Right to an Independent Chemical Test After a DUI Arrest in Florida

Imagine that you have a glass of wine with dinner. On the drive home you are pulled over for speeding.

The officer asks you if you have been drinking and doesn’t believe you when you say, “I only had one glass of wine.” You agree to submit to field sobriety exercises.

You perform the exercises well considering that you are standing on the side of a highway. There is no doubt in your mind that you are not impaired and that it is perfectly safe for you to drive home. You are shocked when the officer nevertheless puts you in handcuffs and escorts you to the back of his patrol vehicle.

The officers asks you, “Will you submit to a breath test?” You immediately agree and ask the officer to just test you at the scene so you can be immediately released.

The officers tells you it doesn’t work that way. You are under arrest for DUI and you will be taken to jail. If you blow under the legal limit the officer tells you he will then request a urine test to check for any controlled substances in your system. Either way, the officer tells you that you will spend at least 8 hours in the jail before you can bond out.

Still in shock, you agree to take the breath test because you know that you will blow well below the legal limit. When you get to the jail and submit to the breath test, the officers gets a big grin on his face as he tells you that you blew a .159 and .162. The officer tells you that you are well-over the legal limit and will be charged with an “enhanced” version of DUI.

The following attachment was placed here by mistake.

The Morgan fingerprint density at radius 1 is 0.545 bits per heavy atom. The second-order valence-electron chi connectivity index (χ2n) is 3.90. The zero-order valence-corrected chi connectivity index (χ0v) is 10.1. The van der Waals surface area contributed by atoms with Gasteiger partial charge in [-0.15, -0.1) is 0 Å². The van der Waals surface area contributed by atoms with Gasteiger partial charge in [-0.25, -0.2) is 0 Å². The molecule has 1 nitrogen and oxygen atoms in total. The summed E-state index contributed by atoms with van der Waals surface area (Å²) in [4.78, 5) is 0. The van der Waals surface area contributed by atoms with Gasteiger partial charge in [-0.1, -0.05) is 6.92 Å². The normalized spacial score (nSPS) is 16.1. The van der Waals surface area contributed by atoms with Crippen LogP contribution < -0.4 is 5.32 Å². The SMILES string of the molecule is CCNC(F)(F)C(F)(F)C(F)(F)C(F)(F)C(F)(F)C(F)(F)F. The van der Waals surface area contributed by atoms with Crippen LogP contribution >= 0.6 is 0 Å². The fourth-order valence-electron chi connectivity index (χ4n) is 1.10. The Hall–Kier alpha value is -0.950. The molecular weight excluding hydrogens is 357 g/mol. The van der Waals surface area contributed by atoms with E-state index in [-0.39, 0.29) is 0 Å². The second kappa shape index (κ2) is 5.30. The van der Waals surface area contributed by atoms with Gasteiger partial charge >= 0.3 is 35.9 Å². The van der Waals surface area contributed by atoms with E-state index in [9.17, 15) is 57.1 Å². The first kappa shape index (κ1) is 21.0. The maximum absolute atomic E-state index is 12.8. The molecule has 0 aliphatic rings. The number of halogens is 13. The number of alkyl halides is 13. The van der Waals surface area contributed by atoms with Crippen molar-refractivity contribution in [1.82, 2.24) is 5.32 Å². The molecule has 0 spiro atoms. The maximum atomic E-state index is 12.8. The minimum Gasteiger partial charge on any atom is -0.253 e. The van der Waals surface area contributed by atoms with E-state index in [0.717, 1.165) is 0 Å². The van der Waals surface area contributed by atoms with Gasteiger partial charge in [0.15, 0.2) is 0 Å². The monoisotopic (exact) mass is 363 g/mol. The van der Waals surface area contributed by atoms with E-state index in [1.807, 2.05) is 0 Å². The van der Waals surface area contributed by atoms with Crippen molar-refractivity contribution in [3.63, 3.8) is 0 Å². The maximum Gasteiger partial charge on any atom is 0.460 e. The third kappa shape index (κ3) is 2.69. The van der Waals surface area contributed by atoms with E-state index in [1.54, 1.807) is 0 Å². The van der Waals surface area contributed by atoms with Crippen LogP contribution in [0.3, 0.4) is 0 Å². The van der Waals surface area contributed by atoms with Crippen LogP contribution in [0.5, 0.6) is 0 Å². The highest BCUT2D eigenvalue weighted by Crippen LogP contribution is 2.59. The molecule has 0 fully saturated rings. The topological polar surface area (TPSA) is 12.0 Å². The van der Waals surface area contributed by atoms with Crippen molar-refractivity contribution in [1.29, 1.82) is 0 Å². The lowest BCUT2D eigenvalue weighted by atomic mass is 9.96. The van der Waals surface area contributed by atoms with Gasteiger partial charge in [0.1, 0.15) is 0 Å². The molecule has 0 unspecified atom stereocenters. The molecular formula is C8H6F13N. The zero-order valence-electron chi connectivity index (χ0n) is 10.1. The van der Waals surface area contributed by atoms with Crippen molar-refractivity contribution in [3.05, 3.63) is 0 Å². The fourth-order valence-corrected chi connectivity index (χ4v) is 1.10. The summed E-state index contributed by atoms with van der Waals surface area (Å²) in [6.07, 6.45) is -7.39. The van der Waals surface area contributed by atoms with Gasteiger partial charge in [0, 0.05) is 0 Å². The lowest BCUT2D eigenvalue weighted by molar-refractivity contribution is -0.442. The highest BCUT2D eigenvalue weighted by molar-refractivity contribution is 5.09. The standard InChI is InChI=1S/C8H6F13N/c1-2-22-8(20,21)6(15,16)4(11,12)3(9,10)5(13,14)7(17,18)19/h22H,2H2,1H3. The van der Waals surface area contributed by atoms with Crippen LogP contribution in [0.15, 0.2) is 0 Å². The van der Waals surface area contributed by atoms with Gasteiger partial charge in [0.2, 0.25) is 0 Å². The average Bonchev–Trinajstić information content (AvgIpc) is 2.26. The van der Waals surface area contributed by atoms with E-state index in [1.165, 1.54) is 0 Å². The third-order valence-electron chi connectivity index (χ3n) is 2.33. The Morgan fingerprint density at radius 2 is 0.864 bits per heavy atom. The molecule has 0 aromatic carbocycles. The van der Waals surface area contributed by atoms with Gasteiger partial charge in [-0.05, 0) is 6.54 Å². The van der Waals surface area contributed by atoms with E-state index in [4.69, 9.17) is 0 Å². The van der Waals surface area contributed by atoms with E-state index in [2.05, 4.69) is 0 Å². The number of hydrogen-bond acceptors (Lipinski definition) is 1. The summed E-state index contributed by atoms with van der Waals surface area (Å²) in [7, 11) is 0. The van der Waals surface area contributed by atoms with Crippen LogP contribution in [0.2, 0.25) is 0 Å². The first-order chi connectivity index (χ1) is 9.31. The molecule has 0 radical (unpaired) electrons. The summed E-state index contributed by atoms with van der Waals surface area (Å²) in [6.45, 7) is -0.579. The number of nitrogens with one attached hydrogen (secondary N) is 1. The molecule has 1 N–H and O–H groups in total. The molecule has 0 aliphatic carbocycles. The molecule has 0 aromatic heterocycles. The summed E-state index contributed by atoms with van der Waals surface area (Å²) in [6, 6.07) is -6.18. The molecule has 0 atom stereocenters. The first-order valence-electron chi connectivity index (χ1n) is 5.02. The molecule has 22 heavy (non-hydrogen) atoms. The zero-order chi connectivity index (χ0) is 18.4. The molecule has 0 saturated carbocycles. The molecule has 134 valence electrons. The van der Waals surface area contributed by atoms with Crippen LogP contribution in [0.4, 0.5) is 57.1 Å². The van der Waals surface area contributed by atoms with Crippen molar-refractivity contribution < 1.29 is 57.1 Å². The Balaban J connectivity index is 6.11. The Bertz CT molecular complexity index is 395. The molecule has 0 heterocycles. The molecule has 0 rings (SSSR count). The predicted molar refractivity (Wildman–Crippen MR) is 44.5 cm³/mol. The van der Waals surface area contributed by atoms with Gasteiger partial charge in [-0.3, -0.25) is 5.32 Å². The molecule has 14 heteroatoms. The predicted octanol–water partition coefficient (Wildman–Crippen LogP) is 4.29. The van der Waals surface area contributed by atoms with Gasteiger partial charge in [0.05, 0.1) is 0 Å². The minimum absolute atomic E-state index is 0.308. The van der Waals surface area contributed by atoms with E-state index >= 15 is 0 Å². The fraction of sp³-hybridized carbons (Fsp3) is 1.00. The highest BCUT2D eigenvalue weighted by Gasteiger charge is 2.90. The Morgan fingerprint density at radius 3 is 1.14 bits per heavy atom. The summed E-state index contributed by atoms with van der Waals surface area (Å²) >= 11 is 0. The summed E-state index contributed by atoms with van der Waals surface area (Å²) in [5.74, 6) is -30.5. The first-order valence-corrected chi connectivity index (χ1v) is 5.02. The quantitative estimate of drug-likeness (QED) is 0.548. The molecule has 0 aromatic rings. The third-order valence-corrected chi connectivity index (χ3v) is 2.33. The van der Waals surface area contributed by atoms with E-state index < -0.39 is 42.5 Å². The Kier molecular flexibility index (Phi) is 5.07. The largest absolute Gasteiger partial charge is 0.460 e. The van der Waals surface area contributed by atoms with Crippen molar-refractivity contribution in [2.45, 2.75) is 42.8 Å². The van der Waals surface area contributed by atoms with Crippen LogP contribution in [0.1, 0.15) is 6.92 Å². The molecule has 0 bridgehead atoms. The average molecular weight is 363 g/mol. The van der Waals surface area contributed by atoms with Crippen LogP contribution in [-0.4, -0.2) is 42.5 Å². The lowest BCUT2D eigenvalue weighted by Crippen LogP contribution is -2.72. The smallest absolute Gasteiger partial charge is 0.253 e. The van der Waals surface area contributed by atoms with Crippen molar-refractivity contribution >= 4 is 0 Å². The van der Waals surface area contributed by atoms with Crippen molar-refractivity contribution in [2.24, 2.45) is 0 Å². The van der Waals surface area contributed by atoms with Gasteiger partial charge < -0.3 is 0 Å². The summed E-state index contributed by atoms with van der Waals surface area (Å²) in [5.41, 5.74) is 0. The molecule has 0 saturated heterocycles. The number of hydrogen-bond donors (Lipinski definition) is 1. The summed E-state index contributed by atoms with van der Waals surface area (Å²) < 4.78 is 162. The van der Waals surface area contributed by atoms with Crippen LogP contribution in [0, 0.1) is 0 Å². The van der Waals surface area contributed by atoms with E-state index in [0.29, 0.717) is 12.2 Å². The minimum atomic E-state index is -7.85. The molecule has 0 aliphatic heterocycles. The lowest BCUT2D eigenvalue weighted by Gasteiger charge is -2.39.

You know the breath test machine is not working. What little you understand about the BAC levels, you know that you should have blown well below the legal limit. Should you request an independent blood test?

Florida’s Right to an Independent Chemical Test After a DUI Arrest

Florida Statute Section 316.1932(1)(f)(3) provides that a person who submits to a chemical test of his blood, breath, or urine may secure an independent blood, breath, or urine test at his own expense.

The law enforcement officer is not allowed to interfere with the person’s right to obtain the independent test.

Just by asking for an independent test of your blood you create a complication that the arresting officer may not be equipped to handle. Often these difficulties lead to the officer making a mistake that might lead to the results of the breath test being suppressed.

If you believe that the breath test reading is higher than you would expect then securing the blood test will be critical to your defense.

Again, if the officer makes a mistake it may lead to the suppression of your breath test results. If your case goes to trial the fact that you demanded an independent blood test but were unable to obtain one might be powerful evidence that you believed you were innocent and that the breathalyzer did not work in your case. Jurors might expect an innocent person to make just such a request.

If I’m under arrest and in the officer’s custody, how will I secure an independent test?

Although the driver has a right to secure an independent test, the law enforcement officer often makes exercising this right extremely difficult. Florida law provides that the officer shall not interfere with the person’s opportunity for an independent test and shall provide the person with timely telephone access to secure the test.

If the officer does not interfere, your ultimate failure or inability to obtain an independent test will probably not affect the admissibility of any test performed by the officer.

Although I haven’t seen any statistics kept by a law enforcement agency, I would assume that the number of people requesting an independent blood test after taking the breath test is relatively low.

Most DUI enforcement officers I know would be pretty annoyed with such a request since it will add at least one additional hour to the case. The officer would also be annoyed with making a trip to a hospital that may or may not be willing to perform the blood test.